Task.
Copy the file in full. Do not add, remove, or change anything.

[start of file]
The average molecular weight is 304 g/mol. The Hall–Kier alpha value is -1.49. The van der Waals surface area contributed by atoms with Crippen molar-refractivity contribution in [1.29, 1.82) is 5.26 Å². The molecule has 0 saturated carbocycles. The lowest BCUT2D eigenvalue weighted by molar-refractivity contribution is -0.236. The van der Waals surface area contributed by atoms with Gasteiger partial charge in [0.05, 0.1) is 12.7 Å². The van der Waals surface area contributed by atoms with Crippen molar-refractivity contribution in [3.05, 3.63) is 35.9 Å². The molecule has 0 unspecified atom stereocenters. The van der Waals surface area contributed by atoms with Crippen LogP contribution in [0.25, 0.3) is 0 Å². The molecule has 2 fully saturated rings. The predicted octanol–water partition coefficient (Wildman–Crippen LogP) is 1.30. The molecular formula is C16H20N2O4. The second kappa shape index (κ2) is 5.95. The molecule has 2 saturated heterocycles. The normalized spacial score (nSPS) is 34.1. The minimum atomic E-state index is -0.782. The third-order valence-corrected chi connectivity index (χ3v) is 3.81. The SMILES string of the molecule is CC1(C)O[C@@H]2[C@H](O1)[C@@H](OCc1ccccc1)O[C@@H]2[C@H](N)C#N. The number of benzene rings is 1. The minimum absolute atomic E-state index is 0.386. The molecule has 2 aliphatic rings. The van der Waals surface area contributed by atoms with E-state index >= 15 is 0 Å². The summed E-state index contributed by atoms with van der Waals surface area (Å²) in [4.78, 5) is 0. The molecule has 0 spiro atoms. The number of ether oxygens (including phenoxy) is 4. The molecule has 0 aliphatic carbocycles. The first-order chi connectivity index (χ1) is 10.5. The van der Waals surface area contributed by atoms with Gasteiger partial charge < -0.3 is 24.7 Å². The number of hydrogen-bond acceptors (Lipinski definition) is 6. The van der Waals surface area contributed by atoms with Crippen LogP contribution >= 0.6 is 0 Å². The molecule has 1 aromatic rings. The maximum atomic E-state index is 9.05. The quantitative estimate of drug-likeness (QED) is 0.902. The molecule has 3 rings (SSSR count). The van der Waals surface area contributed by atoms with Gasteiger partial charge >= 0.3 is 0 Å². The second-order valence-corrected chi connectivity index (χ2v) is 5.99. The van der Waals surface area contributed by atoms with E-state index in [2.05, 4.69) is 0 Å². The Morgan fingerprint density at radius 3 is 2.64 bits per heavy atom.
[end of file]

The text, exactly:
The average molecular weight is 304 g/mol. The Hall–Kier alpha value is -1.49. The van der Waals surface area contributed by atoms with Crippen molar-refractivity contribution in [1.29, 1.82) is 5.26 Å². The molecule has 0 saturated carbocycles. The lowest BCUT2D eigenvalue weighted by molar-refractivity contribution is -0.236. The van der Waals surface area contributed by atoms with Gasteiger partial charge in [0.05, 0.1) is 12.7 Å². The van der Waals surface area contributed by atoms with Crippen molar-refractivity contribution in [3.05, 3.63) is 35.9 Å². The molecule has 0 unspecified atom stereocenters. The van der Waals surface area contributed by atoms with Crippen LogP contribution in [0.25, 0.3) is 0 Å². The molecule has 2 fully saturated rings. The predicted octanol–water partition coefficient (Wildman–Crippen LogP) is 1.30. The molecular formula is C16H20N2O4. The second kappa shape index (κ2) is 5.95. The molecule has 2 saturated heterocycles. The normalized spacial score (nSPS) is 34.1. The minimum atomic E-state index is -0.782. The third-order valence-corrected chi connectivity index (χ3v) is 3.81. The SMILES string of the molecule is CC1(C)O[C@@H]2[C@H](O1)[C@@H](OCc1ccccc1)O[C@@H]2[C@H](N)C#N. The number of benzene rings is 1. The minimum absolute atomic E-state index is 0.386. The molecule has 2 aliphatic rings. The van der Waals surface area contributed by atoms with E-state index >= 15 is 0 Å². The summed E-state index contributed by atoms with van der Waals surface area (Å²) in [4.78, 5) is 0. The molecule has 0 spiro atoms. The number of ether oxygens (including phenoxy) is 4. The molecule has 0 aliphatic carbocycles. The first-order chi connectivity index (χ1) is 10.5. The van der Waals surface area contributed by atoms with Gasteiger partial charge < -0.3 is 24.7 Å². The number of hydrogen-bond acceptors (Lipinski definition) is 6. The van der Waals surface area contributed by atoms with Crippen LogP contribution >= 0.6 is 0 Å². The molecule has 1 aromatic rings. The maximum atomic E-state index is 9.05. The quantitative estimate of drug-likeness (QED) is 0.902. The molecule has 3 rings (SSSR count). The van der Waals surface area contributed by atoms with Gasteiger partial charge >= 0.3 is 0 Å². The second-order valence-corrected chi connectivity index (χ2v) is 5.99. The van der Waals surface area contributed by atoms with E-state index in [2.05, 4.69) is 0 Å². The Morgan fingerprint density at radius 3 is 2.64 bits per heavy atom.